2010 Aptima Achievement Awards
Aptima Achievement Awards Recognize 2011 Employee Accomplishments
Recognizing individual employees, teams, and groups for exceptional performance, innovation, and leadership
Woburn, MA, December 13, 2010 – Aptima, Inc., a leader in human-centered engineering, distributed its annual Achievement Awards on Friday, December 3, 2010. The Awards are meant to convey the company’s appreciation for employees, teams, and/or groups that perform well above and beyond reasonable job expectation, or who contribute promising innovative ideas, or who demonstrate exceptional leadership qualities. Nominations may be made by any Aptima employee and winners are selected by three-person committees that change from year to year.
The Best Paper Award is intended to recognize excellence in preparing written products that disseminate Aptima’s work to a broader audience beyond employees and the company’s immediate customers. Andrew Duchon and Cullen Jackson received this year’s award for their paper entitled, “Chat Analysis for After Action Review,” presented by Dr. Duchon at the 2010 Interservice/Industry Training, Simulation and Education Conference (I/ITSEC), and published in the related Proceedings. Dr. Duchon and Dr. Jackson investigated predicting observer-based performance data using communication measures applied to chat, which were simultaneously recorded over the course of a week during a Training Research Exercise (TREX) conducted by AFRL/RHA. Results indicated that the communications measures can provide an adequate (r2 > 0.6) proxy for the average of the manual observer-based performance assessment of the team’s performance; thus, chat analysis could provide a mechanism for missions to be ranked automatically to facilitate after action review.
Adam Dziki, Caitlin Furjanic, Darby Grande, Chuck Kapopoulos, Can Keskin, Georgiy Levchuk, Stacy Lovell Pfautz, Matt Puglisi, Charlotte Shabarekh, Mark Weston, and Ian Yohai were recognized for their performance during Empire Challenge 2010 (EC10) held in September 2010. Empire Challenge is an Under Secretary of Defense for Intelligence (USD(I)) sponsored, U.S. Joint Forces Command (USJFCOM) executed joint/combined Intelligence, Surveillance and Reconnaissance (ISR) interoperability demonstration. EC10 focused on improving the ability of the International Security Assistance Force (ISAF) Afghanistan to effectively and efficiently manage, access and use ISR to improve command and control (C2), and enhancing information sharing and situational understanding to improve the effectiveness of operations while minimizing collateral damage in a complex environment. The Best Teamwork Award is intended to recognize cooperative groups that achieve Company goals or objectives of material value and quality by 1) pooling their complementary skills and knowledge, 2) holding each other personally responsible for doing their individual fair share of work, and 3) accepting mutual accountability for the ultimate outcome of their efforts.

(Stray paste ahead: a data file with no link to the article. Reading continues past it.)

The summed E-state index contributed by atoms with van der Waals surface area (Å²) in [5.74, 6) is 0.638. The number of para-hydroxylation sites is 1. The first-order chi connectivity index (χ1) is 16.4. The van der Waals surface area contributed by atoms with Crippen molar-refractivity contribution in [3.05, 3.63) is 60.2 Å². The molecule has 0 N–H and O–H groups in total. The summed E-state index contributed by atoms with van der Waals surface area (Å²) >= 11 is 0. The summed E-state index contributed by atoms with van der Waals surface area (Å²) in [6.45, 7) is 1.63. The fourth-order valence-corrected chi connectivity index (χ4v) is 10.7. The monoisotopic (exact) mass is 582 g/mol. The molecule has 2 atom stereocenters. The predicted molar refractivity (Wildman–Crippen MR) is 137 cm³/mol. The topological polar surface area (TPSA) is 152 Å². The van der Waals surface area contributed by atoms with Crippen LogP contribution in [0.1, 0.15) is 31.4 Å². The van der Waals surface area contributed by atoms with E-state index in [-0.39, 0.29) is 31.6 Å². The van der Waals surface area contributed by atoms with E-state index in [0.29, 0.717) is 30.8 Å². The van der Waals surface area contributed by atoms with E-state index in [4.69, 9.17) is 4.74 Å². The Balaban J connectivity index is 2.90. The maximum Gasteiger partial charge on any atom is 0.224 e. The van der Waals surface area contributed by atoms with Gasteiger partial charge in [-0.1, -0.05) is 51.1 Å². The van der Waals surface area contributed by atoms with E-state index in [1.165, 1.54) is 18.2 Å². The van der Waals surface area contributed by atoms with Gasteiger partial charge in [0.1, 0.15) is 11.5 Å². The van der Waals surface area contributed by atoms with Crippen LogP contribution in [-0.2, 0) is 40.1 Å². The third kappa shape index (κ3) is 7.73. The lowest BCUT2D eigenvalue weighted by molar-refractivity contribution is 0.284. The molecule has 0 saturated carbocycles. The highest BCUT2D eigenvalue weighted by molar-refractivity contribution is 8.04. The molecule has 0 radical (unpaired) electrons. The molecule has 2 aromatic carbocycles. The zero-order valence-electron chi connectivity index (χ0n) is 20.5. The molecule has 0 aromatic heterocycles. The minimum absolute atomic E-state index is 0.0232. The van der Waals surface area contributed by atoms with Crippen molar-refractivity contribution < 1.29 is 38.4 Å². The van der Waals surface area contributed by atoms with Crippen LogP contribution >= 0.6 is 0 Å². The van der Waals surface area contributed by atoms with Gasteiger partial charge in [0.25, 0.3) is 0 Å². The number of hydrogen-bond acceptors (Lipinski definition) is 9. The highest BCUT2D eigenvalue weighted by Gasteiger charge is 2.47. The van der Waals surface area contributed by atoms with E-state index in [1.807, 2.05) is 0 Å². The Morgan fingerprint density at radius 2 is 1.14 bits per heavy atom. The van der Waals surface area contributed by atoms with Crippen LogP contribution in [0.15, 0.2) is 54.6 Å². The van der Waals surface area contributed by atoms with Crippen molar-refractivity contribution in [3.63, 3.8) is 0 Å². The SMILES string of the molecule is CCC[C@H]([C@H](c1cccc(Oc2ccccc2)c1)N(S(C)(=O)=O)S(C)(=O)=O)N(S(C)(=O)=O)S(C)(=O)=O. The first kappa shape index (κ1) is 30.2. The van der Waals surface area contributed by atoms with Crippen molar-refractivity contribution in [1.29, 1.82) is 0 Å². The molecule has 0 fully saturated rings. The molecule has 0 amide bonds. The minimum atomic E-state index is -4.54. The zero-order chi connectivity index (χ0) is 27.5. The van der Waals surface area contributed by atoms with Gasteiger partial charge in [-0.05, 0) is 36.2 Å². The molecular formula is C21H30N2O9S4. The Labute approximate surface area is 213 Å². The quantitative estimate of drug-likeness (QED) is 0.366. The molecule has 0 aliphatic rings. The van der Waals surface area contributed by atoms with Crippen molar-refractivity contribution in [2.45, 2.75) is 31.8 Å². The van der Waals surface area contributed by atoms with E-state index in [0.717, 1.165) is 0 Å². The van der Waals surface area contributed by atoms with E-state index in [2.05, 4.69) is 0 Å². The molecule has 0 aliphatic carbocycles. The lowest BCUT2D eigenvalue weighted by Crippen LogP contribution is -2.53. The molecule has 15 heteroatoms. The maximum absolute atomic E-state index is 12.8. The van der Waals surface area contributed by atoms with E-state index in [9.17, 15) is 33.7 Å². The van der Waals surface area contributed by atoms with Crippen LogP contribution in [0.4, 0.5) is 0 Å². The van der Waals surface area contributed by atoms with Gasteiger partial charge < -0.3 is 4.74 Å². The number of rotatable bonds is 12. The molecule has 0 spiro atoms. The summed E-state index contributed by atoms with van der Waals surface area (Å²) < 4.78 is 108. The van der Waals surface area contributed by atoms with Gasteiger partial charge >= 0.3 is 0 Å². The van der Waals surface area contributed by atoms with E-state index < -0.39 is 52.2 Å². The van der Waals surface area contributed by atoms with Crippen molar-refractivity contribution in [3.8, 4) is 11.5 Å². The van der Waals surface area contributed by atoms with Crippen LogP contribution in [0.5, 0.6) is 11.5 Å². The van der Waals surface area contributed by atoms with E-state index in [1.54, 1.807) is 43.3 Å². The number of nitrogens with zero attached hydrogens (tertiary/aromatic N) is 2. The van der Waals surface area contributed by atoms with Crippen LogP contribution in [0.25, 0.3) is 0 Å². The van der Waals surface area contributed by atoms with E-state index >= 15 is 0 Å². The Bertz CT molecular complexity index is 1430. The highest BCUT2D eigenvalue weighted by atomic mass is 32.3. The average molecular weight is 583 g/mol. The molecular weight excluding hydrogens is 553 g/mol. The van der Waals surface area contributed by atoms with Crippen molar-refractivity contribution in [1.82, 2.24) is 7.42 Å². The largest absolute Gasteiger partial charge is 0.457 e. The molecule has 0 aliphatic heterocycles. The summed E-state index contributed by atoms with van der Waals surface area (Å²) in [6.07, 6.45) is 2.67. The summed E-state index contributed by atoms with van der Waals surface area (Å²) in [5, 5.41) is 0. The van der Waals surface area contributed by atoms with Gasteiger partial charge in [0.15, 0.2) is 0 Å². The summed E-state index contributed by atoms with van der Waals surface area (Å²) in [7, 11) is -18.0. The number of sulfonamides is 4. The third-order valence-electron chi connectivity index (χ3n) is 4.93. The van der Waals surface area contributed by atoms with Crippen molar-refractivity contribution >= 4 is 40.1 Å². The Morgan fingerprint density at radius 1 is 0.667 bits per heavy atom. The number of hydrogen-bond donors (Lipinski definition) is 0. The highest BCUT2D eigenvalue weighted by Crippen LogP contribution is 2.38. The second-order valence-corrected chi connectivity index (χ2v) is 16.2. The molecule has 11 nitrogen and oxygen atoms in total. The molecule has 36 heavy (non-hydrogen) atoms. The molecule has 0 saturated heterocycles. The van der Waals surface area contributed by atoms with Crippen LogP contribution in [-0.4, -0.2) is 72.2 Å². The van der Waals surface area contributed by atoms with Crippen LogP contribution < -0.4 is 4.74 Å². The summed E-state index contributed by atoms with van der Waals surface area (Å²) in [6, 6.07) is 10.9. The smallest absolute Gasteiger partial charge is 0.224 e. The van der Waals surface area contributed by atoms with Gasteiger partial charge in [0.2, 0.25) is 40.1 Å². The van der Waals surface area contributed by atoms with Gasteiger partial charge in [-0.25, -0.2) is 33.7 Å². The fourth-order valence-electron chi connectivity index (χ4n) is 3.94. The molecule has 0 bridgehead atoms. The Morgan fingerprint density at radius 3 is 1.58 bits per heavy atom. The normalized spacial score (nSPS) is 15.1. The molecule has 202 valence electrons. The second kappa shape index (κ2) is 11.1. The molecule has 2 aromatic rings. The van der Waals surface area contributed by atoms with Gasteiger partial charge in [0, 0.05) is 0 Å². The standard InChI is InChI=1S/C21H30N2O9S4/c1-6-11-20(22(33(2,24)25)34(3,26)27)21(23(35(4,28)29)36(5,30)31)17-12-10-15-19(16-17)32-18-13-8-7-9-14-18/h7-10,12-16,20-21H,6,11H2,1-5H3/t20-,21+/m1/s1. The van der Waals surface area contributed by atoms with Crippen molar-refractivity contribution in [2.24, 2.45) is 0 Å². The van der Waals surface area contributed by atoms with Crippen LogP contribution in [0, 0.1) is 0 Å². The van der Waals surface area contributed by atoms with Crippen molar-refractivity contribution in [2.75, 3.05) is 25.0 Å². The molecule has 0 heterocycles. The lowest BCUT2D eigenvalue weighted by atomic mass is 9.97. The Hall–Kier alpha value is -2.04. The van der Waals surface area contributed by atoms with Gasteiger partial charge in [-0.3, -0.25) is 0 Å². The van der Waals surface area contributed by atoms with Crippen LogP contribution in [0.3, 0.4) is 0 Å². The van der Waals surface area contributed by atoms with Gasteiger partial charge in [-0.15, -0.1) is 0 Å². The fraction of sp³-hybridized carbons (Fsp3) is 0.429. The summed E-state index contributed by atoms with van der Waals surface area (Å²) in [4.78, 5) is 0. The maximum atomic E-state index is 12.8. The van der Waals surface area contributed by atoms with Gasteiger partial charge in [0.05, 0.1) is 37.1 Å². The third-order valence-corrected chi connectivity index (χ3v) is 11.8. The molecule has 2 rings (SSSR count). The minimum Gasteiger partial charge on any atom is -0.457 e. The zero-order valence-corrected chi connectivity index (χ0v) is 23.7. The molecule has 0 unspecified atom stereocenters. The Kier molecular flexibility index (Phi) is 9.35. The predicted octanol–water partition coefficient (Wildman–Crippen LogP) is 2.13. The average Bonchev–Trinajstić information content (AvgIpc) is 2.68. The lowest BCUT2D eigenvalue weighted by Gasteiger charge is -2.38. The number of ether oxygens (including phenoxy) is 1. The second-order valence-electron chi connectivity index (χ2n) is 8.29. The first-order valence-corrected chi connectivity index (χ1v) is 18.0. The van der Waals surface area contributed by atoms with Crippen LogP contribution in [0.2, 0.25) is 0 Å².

Intended to recognize Aptima employees who pro-actively develop and successfully implement a new idea, this year’s award went to Alexandra Geyer for her work in developing an Aptima presence in the field of neuroscience. Dr. Geyer was recognized for leading research and business development efforts in an area in which Aptima had had no involvement, and turned it into one of the company’s fastest growing business areas. This included publishing Aptima’s first publication in the field; managing a successful SBIR Phase I effort and Phase II effort that is producing an innovative product in the area of neuroscience and recognition of that effort in a featured article in National Defense Magazine; and various white paper and proposal efforts that have led to contract wins. Her work in leading Aptima from the early steps of establishing a foothold in a new domain to growing a thriving business area – and the efforts that it took to do so – serve as an example to others in the company who want to grow new areas at Aptima.
Best Technical Achievement
This Award is intended to acknowledge outstanding performance within the structure of ongoing projects in the area of research and development. This year’s winners were Aptima’s MIMIC Project Team: Sylvain Bruni, Jared Freeman, Gabe Ganberg, Jonathan Lansey, Brian Riordan, and Jennifer Roberts. To meet the challenge of how human knowledge can be transferred to machine systems, Aptima and the Cognitive Engineering Research Institute are developing MIMIC, the “Mixed Initiative Machine for Instructed Computing,” a capability for capturing and conveying to unmanned aerial vehicles (UAVs) the flight control and decision-making expertise lodged in the heads of humans. MIMIC is being developed through a contract with the Office of Naval Research (ONR), to help ONR to create a next generation of intelligent UAVs that can operate more autonomously, allowing the UAV for example, to infer mission threats and more quickly avoid adversary actions, to self-launch or land, and to make necessary flight control decisions when communications are disrupted, or the human operator’s attention is divided amongst several UAVs. For more information see https://www.aptima.com/news.php?subPage=newsAptima&id=69.
In addition to the Annual Awards, Andrew Duchon and Kara Orvis were recognized for their work in landing Aptima its first U.S. patent, “Method and System to Compare Data Objects” (U.S. Patent #12,014,750). The patent covers the innovative application of natural language processing “teambuilder” techniques to populate teams with members that not only have the required kinds of expertise but also have a high probability of working together effectively. Webb Stacy and Jay Brooks were also recognized their work for chairing Aptima’s Patent Committee and providing legal guidance over the course of the patent application process, respectively.